Frankly, the snapped part looked more natural than the cut parts but any ragged edges can be dressed with the tool.
     
  11. Aug 8, 2014 #11

    slownsteady

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    The cuts here would be the seams between the caps. Smooth and straight for a flush fit. Two passes will cut all the way through-I just have to be spot-on with the second pass. That's why I thought the larger blade on the table saw would be good.
     
  12. Aug 19, 2014 #12

    stadry

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    i don't think a table saw has enough rpm's to run a diamond blade for masonary work BUT i've been wrong before,,, demo saws run about 5 - 6,000rpm's as i recall & blades are specifically made for them
     
  13. Aug 20, 2014 #13

    nealtw

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    table saw turns a 3400rpm
     
  14. Aug 20, 2014 #14

    Chris

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    What about a skil saw with a diamond blade? I have one and use it frequently. It cuts deeper than a angle grinder.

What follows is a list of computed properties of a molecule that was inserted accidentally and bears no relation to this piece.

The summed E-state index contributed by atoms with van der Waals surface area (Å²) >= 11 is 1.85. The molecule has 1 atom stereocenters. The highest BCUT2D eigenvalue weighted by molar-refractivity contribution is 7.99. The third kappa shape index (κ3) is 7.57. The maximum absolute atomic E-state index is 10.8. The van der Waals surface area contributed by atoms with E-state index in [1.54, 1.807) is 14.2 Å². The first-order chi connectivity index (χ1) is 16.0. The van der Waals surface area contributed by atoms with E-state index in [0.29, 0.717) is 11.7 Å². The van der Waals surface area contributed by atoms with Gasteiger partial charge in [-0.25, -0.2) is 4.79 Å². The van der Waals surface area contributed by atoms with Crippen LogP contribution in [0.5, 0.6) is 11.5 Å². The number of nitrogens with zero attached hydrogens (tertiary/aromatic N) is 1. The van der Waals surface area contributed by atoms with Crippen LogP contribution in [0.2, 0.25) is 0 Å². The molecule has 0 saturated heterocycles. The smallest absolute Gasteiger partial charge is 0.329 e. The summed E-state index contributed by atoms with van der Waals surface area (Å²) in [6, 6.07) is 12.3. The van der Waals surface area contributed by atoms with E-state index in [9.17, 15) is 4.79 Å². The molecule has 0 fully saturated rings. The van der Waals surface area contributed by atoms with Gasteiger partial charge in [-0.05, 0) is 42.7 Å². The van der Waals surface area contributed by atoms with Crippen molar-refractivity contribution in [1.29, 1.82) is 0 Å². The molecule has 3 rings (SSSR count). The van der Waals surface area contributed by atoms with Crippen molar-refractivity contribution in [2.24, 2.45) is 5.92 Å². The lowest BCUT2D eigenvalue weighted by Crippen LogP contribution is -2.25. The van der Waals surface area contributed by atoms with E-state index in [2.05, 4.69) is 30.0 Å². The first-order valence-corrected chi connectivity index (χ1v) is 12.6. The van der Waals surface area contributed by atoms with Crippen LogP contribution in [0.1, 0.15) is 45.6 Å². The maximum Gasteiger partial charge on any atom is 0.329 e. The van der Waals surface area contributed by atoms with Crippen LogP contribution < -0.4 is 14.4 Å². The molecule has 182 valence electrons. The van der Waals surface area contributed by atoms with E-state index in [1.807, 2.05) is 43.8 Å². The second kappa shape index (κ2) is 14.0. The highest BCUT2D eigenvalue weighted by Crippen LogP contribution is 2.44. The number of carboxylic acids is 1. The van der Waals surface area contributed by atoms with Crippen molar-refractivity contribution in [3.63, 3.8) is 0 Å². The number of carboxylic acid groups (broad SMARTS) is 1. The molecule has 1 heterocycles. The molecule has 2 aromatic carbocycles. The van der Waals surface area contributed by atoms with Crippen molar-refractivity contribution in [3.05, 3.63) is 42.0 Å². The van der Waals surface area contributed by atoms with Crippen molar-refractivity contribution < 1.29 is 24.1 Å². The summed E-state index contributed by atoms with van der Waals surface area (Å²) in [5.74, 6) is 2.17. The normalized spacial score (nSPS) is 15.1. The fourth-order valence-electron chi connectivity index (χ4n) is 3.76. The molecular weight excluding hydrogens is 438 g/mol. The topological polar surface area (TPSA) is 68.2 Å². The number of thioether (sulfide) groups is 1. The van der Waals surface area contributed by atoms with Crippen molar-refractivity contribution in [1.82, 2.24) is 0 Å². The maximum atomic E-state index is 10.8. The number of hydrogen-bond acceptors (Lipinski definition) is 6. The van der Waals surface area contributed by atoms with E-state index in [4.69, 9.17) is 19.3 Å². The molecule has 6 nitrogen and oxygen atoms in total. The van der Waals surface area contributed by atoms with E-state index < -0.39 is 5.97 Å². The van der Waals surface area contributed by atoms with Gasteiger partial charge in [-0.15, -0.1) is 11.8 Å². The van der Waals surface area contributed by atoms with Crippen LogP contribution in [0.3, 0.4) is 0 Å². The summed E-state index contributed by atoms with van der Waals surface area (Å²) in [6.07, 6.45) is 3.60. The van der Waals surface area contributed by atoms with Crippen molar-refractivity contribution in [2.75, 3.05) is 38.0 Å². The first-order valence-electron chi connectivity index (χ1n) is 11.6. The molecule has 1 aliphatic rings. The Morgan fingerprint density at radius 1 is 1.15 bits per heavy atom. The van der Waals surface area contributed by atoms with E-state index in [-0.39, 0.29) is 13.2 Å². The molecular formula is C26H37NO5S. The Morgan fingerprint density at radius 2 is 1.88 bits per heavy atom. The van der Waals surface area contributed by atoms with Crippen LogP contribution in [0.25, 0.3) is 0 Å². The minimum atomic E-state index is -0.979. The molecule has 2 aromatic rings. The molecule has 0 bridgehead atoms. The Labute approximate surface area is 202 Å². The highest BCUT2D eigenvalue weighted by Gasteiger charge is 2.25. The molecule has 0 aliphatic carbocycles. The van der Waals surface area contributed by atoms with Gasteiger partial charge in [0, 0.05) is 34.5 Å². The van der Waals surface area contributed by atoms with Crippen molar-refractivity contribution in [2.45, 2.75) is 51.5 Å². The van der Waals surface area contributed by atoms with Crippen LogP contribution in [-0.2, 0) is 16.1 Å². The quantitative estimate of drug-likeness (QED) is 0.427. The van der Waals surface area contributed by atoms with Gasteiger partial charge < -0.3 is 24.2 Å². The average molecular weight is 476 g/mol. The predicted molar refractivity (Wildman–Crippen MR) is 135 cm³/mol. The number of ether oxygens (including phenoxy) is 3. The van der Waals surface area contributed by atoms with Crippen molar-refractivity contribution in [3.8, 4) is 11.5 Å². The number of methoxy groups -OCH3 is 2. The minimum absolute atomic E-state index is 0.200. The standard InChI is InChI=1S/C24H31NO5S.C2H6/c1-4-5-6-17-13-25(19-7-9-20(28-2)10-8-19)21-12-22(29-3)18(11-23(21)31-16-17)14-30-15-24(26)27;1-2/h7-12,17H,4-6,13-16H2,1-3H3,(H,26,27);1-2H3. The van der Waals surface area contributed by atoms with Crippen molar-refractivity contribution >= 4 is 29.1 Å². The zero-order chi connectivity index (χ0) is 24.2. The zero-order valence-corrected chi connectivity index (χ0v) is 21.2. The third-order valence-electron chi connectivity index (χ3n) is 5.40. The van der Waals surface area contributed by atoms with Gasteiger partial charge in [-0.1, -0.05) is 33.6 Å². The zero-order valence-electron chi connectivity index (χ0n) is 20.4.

15. Aug 20, 2014 #15

    slownsteady

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    Diamond blade on a 71/2" craftsman circular saw cuts well without much effort. Sure, a demo saw would be nice, but if I ran out and bought every tool for every purpose....., and renting one for just a couple of cuts isn't economical.
     
  16. Aug 20, 2014 #16

    inspectorD

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    Yup, and just make sure you plug it into a GFCI outlet.... because you need to pour water on the brick as you cut it...or you will have dust like you won't believe.. It also cools the blade.
    Have a hose just running water over the cut at a trickle works best.
     
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  17. Aug 21, 2014 #17

    nealtw

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    We use these saws in the rain while standing in the mud all the time. If you do get a shock it is only when the motor is running so you are sharing the load and not getting full value.
    Most gfci only kick off when your extention cord falls in the water. And some don't kick off when you get a shock even if they pass the test:eek:
     
  18. Aug 22, 2014 #18

    mako1

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    I would think it would be dangerous and scar the hell out of the table.Plus sending all kinds of dust into the motor.You know it will bind.A block is not going to run thru a tablesaw smoothly.
    Use an angle grinder with a diamond blade and be done.Score them as deep as you can all around.Break it off and clean it up.Still a couple minute job an not taking a chance of screwing up a table saw.
     
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  19. Aug 23, 2014 #19

    stadry

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    we use skilsaws w/diamond blades however our saws are mounted on rollercarts for conc scoring & cutting